I suspect it's not the quality of Thomas' opinions that Reid objects to; it's the substance. Thomas bases his decisions on the principles of limited government and strict constitutional constructionism. It's not like Thomas is a lone wolf, winging his opinions and jotting them down on the back of a napkin while watching NASCAR races on TV. He, and every other justice, is supported by the cream of the crop of law school graduates and brilliant staffers anxious to pad their résumés by clerking for the Supreme Court. The opinions they help their bosses write are painstakingly researched, crafted and vetted.
But Reid was just warming up. Here comes the best part and an insight to the mindset of judicial activists. Reid volunteered that he could support Thomas' fellow conservative on the high bench, Antonin Scalia, for chief justice. (It should be noted that Scalia and Thomas routinely vote on the same side employing similar reasoning. I guess Reid finds these decisions more palatable coming from a white conservative than from an uppity black who fails to vote just like Thurgood Marshall did.) Said Reid, "I cannot dispute the fact, as I have said, that (Scalia) is one smart guy. And I disagree with many of the results that he arrives at, but his reasons for arriving at those results are very hard to dispute [italics mine]." Aha!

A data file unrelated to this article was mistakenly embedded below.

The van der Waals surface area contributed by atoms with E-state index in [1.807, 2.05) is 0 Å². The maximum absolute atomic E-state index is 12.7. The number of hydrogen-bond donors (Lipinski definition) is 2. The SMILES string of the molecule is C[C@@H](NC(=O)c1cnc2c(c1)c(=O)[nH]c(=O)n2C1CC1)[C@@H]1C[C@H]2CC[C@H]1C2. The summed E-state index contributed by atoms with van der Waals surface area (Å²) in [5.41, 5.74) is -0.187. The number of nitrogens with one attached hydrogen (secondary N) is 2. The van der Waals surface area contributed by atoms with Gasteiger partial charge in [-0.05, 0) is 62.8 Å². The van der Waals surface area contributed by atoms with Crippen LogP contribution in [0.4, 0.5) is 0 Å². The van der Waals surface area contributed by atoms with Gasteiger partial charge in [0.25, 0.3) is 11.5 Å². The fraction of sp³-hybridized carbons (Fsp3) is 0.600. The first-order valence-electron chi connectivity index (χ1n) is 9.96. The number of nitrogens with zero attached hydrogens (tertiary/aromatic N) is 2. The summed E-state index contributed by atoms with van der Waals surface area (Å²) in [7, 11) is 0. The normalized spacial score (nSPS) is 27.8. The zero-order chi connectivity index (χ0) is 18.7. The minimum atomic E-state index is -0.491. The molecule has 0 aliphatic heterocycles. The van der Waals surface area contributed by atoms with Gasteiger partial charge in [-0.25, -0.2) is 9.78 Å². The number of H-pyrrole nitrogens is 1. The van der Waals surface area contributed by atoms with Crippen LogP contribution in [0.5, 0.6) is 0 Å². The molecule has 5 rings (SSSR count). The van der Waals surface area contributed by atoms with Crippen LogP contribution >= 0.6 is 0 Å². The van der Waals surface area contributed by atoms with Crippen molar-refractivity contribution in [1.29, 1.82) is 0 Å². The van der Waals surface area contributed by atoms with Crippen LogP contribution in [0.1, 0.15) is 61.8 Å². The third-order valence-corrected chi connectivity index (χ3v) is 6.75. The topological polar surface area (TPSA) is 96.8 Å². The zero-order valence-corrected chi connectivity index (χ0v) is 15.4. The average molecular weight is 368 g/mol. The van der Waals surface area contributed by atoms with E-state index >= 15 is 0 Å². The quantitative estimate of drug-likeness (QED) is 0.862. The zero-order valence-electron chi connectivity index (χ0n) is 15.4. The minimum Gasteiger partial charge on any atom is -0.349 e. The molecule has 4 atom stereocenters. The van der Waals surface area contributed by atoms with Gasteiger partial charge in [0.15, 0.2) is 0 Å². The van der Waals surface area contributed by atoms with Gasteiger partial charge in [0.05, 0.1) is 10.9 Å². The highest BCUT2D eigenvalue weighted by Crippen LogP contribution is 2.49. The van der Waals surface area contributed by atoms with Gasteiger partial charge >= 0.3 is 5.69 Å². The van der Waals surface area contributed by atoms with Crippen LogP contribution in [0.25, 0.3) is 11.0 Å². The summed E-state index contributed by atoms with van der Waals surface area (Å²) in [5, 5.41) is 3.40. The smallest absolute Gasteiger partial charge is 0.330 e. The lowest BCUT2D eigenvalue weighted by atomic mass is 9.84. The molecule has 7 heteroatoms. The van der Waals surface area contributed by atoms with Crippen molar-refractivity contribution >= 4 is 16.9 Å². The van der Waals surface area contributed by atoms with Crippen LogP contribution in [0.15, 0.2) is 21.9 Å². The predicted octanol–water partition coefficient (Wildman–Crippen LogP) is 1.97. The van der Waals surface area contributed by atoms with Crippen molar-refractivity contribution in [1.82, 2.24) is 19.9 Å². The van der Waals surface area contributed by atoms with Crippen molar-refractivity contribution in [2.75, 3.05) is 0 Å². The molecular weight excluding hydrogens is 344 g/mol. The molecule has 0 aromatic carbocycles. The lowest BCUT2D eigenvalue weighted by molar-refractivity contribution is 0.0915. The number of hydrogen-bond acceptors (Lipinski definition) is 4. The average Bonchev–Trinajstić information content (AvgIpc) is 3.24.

Speaking of the Philadelphia Inquirer, there was a nice AP story in it Sunday about the people of Bastogne, Belgium, and their continuing friendship with the United States.
The story begins:
To find the city hall in Bastogne, walk past the White House Hotel, cross Gen. McAuliffe square, turn at the Dakota Cafe, and it's the building on the right flying the Stars and Stripes, just before you reach Rue de l'American Legion.Read it all here.
For 60 years, this rural town in southeast Belgium has been tied to the United States by bonds forged in the fire and fury of the Battle of the Bulge, when the locals and their American defenders stood in the path of a German onslaught during the bitter winter of 1944.
"Bastogne has never stopped its friendship with the American people," Mayor Philippe Collard told dignitaries from the U.S. Embassy on a visit to prepare this year's anniversary. "In Bastogne, you are at home."
That friendship shows no sign of waning despite the passing of time...
While some neighboring towns called a halt to their World War II remembrance ceremonies after the 50th anniversary in 1994, Bastogne had a yearlong program of commemoration that culminates this month with parades, a night vigil, and a major exhibition designed to give new generations insight into one of America's biggest and bloodiest battles of the war.
Bastogne was the key turning point in the Battle of the Bulge...
I had a call from the Philadelphia Inquirer yesterday. They are doing a feature story on a lady, Ms. Florence Duckett, who was inspired by Joe Roche's Keep the Faith: A Letter from Iraq after a photocopy of it was handed to her when she was going into church earlier this year. She then took up making and sending comfort and care packages to our troops overseas to such an extent that the Inquirer is doing a feature story on her.
Joe's piece and his follow-up pieces eventually were reprinted or linked to by at least 200 blogs this year, that I know of. It may be that one of those blogs supplied the copy of the piece that was handed to Ms. Duckett, thus inspiring her to reach out to our troops. It is hard to overestimate the potential of the blogosphere.
I very much look forward to reading the piece in the Inquirer. I'll post a link to it here in the blog when it appears.